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Hong Kong has thrived as Asia's throbbing transport hub, but a deadly ferry accident on the busy National Day holiday has raised questions about safety on the city's frenetic harbour.
A total of 37 people were killed and scores injured when a passenger ferry collided near Lamma island with a vessel carrying company employees on a pleasure cruise to watch holiday fireworks on Monday evening.
It was the deadliest maritime accident in the territory since 1971, when 88 people were killed as a Hong Kong-Macau ferry sank during a typhoon.
The Asian financial centre is one of the world's busiest ports, with more than 425,000 vessels arriving and departing in 2010, according to official figures.
On any given day, scores of cargo ships can be seen moored in clusters around the port, and at night the horns of passing leviathan container vessels echo towards the city.
But fatal accidents are rare on Victoria Harbour's crowded waters, despite high-speed hydrofoils vying for space with red-sailed tourist junks, luxury private yachts and the 100-year-old Star Ferries that connect Hong Kong to Kowloon.
Researchers say that while it remains one of the world's safest ports, increased vessel traffic and risks associated with land reclamation works along the harbour front call for urgent government attention.
"People will start querying whether Hong Kong's marine traffic management has been kept up to pace," Albert Lai, the founding chairman of think-tank The Professional Commons and a trained civil engineer told AFP.
"It certainly affects Hong Kong's international reputation as a shipping hub," he added, calling for a review of marine traffic systems in the former British colony.
Despite the importance of marine transport to the city's seven million population, passengers said the ferry crew involved in Monday night's incident appeared to have no training on how to respond to such an emergency.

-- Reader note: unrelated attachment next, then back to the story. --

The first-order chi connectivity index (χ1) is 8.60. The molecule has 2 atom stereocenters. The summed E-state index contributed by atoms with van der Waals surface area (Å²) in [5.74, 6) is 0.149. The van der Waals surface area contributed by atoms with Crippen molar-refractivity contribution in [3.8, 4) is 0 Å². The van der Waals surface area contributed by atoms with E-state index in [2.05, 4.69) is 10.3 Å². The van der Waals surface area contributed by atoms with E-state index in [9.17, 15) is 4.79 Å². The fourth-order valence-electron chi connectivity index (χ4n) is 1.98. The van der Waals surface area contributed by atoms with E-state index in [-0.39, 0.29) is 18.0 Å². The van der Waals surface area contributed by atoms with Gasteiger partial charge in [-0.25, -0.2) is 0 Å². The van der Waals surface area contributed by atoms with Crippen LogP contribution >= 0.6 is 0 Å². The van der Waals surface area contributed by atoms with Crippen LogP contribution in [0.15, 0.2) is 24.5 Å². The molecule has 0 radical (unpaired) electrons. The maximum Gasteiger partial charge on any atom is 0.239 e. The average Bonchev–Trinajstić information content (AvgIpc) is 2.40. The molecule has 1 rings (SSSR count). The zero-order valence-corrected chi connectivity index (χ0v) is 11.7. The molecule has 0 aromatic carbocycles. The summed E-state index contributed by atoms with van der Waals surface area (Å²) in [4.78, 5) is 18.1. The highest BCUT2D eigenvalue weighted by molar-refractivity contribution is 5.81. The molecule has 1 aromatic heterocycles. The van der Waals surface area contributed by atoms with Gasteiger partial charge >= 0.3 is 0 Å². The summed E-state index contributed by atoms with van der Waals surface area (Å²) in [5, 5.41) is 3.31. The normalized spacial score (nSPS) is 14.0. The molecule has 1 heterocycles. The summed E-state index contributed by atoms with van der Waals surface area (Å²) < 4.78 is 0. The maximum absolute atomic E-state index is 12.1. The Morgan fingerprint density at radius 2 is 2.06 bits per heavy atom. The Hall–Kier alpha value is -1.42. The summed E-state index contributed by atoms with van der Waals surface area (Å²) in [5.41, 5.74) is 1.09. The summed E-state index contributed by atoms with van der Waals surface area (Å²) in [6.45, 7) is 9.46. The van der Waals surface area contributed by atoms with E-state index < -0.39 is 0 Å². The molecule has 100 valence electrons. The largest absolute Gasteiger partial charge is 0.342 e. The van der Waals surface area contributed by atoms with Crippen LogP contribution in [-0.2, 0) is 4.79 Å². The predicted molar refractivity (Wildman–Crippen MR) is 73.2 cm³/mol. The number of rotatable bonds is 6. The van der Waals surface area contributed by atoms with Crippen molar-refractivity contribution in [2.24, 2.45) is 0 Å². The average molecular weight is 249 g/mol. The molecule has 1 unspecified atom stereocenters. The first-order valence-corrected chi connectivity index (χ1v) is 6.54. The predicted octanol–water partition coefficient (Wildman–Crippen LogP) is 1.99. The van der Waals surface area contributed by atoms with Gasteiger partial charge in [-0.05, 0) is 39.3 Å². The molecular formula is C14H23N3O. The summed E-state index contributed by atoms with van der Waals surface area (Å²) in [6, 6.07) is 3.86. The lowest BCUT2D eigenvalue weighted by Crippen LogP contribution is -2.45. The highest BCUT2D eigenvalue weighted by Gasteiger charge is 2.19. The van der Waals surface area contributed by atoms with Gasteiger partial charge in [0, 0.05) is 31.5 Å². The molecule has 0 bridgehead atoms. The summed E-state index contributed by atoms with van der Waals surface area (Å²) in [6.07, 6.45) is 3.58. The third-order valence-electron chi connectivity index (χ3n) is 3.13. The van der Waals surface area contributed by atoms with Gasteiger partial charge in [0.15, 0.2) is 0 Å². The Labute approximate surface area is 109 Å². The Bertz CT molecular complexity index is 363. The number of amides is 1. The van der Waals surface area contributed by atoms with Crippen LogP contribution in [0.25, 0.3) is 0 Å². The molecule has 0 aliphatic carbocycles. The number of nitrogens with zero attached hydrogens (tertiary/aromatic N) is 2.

"The crew was terrible, useless. They just stood around as we were putting the life jackets on... The crew didn't seem to know what was going on," Clare Kirkman, a 43-year-old Briton who has lived on Lamma for 10 years, told AFP on Tuesday.
"The worst thing is that they seemed more concerned with getting the life jacket from us when we got to the pier. It was a good 10 or 15 minutes until we got to the ferry pier but I didn't see any ambulances or police.
"It was a quiet ferry but it was concerning the ferry people weren't more helpful. God forbid if it had been a school ferry."
Residents of Lamma -- a sleepy, car-free island to the east of Hong Kong which is inundated with thousands of day trippers on weekends -- expressed anger at the number of ferries put on to cater for the holiday crowds.
"I have seen ferries back-to-back but this was just ridiculous. I don't think they should be able to bring so many people to the island," said Kay Travers, a Lamma resident of 18 years.
Officials said the incident was still under investigation and have refused to speculate about the cause of the accident. Six people were arrested, three crew from each vessel, said the territory's security chief Lai Tung-kwok.
All of the dead and most of the injured were aboard the party boat which was taking staff and families of power company Hong Kong Electric on a cruise to watch the fireworks.
The single-hulled vessel with a capacity of 200 people sank within minutes of the impact, leaving only its blue bow poking above the choppy waves.
Shipping experts say that given the intensity of traffic, the rate of fatal incidents in Hong Kong is low.
But Lai pointed out that water traffic had risen significantly in recent years as soaring accommodation prices on Hong Kong drove more and more people to live on outlying islands such as Lamma.
He said the hundreds of hectares (acres) of land reclaimed along Victoria Harbour over the past decade made journeys on small boats more perilous, as they were pushed into lanes used by powerful high-speed ferries.
"The harbour has become smaller, making the waves generated by ferries crossing the harbour higher and making the water more choppy," he said.
Asked if the accident damaged the port's reputation, Hong Kong's chief executive Leung Chun-ying told AFP: "This is definitely an isolated incident. The marine territory of Hong Kong is safe."